— The Life of John Ruskin • W. G. Collingwood

... coffee, were all in the secret of the bedstead. There appeared some reason to doubt whether the inferior persons attached to the house knew anything of the suffocating machinery; and they received the benefit of that doubt, by being treated simply as thieves and vagabonds. As for the Old Soldier and his two head myrmidons, they went to the galleys; the woman who had drugged my coffee was imprisoned for I forget how many years; the regular attendants at the gambling-house were ...
— After Dark • Wilkie Collins

... his advice, with much benefit to her health, as well as gain to her information and purse; for she found that "knowledge is wealth" in more ways ...
— Sara, a Princess • Fannie E. Newberry

... all my soul I deny the fantastic superstition that our rule can benefit a people like this, a nation of one race, as different from ourselves as dark from light—in colour, religion, every mortal thing. We can ...
— Forsyte Saga • John Galsworthy

... schools, both public and private, which were hitherto established and carried on exclusively for the benefit of the nobles and the Samurai, were now open to all. And in this democracy of letters, where there is no rank or honor but that of talent and industry, a sentiment was fast growing that the son of a Daimio is not necessarily wiser than the ...
— The Constitutional Development of Japan 1863-1881 • Toyokichi Iyenaga

... regarded them both as so pro-British that their reports were subject to suspicion. Just as Page had found that the State Department, and its "trade advisers," had believed that the British were using the blockade as a means of destroying American trade for the benefit of Britain, so now he believed that Mr. Daniels and Admiral Benson, the Chief of Naval Operations, evidently thought that Great Britain was attempting to lure American warships into European waters, to undergo the risk of protecting British commerce, ...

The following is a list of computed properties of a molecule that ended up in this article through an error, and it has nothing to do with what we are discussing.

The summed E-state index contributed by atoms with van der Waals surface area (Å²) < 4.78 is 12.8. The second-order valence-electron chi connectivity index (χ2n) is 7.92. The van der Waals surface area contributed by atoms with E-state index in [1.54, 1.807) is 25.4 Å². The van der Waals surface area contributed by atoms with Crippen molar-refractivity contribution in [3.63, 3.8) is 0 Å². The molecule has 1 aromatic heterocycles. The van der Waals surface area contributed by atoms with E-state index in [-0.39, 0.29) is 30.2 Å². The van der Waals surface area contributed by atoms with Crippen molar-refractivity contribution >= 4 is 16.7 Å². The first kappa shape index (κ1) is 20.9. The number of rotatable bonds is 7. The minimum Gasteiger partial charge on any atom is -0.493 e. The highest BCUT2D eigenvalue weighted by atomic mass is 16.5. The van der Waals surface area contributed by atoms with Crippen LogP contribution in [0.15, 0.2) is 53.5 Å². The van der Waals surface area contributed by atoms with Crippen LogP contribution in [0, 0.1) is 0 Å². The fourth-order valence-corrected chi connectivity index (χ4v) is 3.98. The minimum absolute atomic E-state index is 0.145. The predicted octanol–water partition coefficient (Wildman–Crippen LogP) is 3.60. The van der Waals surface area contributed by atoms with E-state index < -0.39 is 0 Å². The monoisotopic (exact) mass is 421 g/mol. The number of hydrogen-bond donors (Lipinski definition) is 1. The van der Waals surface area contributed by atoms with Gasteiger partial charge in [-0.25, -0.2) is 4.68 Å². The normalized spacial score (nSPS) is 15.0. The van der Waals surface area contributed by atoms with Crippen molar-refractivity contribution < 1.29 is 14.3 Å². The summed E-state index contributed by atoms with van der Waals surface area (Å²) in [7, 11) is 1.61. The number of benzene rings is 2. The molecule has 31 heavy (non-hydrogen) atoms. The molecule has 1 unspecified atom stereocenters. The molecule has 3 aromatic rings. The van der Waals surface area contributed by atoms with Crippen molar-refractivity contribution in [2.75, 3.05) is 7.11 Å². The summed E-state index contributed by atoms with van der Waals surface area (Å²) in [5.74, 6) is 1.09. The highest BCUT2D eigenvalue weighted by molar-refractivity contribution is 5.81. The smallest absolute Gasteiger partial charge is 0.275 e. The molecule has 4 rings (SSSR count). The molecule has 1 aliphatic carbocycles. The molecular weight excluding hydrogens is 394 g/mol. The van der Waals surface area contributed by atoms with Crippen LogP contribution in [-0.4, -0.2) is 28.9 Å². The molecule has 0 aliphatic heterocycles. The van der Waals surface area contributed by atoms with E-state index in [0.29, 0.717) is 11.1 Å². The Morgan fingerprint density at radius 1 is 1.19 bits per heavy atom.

— The Life and Letters of Walter H. Page, Volume II • Burton J. Hendrick

... advantageous an opinion of the refinement so highly lauded in the case of cultivated nations. Even as far back as in antiquity there were men who by no means regarded the culture of the liberal arts as a benefit, and who were consequently led to forbid the entrance of ...
— The Works of Frederich Schiller in English • Frederich Schiller

... these places, Mr. Travilla," she said, "and I want the benefit of your explanations, and your opinion whether the pictures are true to nature. They ...
— Elsie's New Relations • Martha Finley

... Foster (the first who carried on printing in Boston) died in 1681, the town was without the benefit of the press; but a continuance of it being thought necessary, Samuel Sewall, not a printer but a magistrate, and a man much respected, was selected as a proper person to manage the concerns of it, and as such was recommended to the general court. ...
— The Olden Time Series, Vol. 6: Literary Curiosities - Gleanings Chiefly from Old Newspapers of Boston and Salem, Massachusetts • Henry M. Brooks

... her that last imperishable token that had been a very part of him she loved. Ah! if you had felt, as I felt then, her burning tears falling on your hands, you would know what gratitude is, when it follows so closely upon the benefit. Her eyes shone with a feverish glitter, a faint ray of happiness gleamed out of her terrible suffering, as she grasped my hands in hers, and said, ...
— The Message • Honore de Balzac